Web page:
By Anders Lorenzen
What would a policy approach look like from a Republican who wants to tackle climate change? That might be hard for many to imagine because for a long time such a policy has been non-existent, the Republican Party has become engulfed in climate denialism.
But in recent years, a couple of Republicans have emerged who are starting to formulate a pro tackling climate change agenda.
We recently reported on Matt Gaetz, who is a Republican and a Trump ally, but who unlike the US President thinks that climate change is a real and present danger.
However, he was not too keen on the Democrats Green New Deal, and last week he launched a Republican approach to tackling climate change: The Green Real Deal.
Republicans and conservatives hate regulations, and Gaetz himself had previously introduced a bill that would abolish the Environmental Protection Agency (EPA). And so, not surprisingly, The Green Real Deal does not focus on regulating to reduce emissions but instead suggests creating a series of programmes which would increase cleantech innovation, and thereby we would innovate ourselves out the problem. In other words, if there was a free marketeer approach to climate change, this would be it.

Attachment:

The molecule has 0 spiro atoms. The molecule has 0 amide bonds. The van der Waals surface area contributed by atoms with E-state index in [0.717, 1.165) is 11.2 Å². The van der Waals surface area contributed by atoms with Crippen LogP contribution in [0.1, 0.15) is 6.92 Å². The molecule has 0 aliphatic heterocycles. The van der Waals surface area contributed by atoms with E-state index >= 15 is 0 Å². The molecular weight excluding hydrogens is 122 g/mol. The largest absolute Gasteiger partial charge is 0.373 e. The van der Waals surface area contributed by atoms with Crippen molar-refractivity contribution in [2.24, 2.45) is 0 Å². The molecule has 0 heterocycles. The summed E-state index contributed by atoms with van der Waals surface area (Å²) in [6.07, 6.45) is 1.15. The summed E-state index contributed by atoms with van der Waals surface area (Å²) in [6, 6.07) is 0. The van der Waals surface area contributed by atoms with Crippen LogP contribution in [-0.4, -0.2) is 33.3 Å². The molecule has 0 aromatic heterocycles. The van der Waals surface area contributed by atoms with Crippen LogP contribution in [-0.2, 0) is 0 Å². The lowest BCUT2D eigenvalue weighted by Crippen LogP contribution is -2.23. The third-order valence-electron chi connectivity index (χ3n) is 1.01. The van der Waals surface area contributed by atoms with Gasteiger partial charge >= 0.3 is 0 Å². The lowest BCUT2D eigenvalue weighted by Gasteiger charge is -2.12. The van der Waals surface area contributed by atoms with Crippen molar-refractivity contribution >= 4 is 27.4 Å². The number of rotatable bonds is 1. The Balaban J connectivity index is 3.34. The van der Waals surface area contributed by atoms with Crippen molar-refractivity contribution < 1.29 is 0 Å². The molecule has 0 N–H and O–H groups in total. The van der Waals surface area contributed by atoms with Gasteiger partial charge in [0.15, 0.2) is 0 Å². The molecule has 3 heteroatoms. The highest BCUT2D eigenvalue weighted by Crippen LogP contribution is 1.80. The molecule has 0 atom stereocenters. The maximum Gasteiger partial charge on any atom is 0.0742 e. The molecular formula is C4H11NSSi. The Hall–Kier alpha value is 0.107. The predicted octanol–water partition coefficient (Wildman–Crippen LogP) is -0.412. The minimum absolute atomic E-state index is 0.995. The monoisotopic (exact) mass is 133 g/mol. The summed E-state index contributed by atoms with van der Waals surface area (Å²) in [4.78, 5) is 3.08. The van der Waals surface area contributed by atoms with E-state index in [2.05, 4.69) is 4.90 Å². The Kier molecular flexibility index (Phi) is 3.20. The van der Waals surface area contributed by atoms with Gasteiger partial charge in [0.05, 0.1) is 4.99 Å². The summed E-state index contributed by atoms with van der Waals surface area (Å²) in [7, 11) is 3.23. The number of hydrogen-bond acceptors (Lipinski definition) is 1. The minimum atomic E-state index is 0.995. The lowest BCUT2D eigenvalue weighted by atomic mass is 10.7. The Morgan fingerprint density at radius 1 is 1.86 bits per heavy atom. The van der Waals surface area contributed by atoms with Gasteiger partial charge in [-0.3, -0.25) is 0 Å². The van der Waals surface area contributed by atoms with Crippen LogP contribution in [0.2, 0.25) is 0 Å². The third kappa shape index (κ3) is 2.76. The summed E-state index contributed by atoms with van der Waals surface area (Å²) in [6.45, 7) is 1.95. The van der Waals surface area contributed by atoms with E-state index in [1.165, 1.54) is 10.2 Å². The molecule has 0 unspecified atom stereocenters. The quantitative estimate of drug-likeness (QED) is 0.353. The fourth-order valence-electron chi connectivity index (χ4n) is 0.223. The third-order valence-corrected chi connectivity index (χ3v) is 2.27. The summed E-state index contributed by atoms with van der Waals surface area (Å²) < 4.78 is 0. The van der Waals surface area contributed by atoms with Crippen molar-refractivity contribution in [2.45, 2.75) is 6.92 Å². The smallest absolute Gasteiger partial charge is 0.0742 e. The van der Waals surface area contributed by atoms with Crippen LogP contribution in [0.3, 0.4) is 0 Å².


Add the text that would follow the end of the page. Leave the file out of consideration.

In Gaetz’s plans there are no targets for emission reductions or any clean energy targets, nor does the deal entertain the idea about a tax on carbon or a cap and trade scheme.
The Green Real Deal first targets a Trump-style anti-China approach. It wants to protect the US’s intellectual property and wants to prevent countries like China from replicating and reproducing future US clean energy advancements.
It then calls for modernizing the US electric grid to allow more renewable power to flow through the system. And finally, two points of the deal call for opening federal lands for renewable energy research and development, and for aligning policies and regulations to more quickly bring to market advanced nuclear reactors, carbon capture technology and hydropower projects.
When unveiling the deal, Matt Gaetz explained that history will judge harshly his Republican colleagues who continue to deny the science of climate change. And in a swipe at the Democrats, he said: “Similarly those Democrats, who would use climate change as a basis to regulate out of existence the American experience, will face the harsh reality that their ideas will fail.”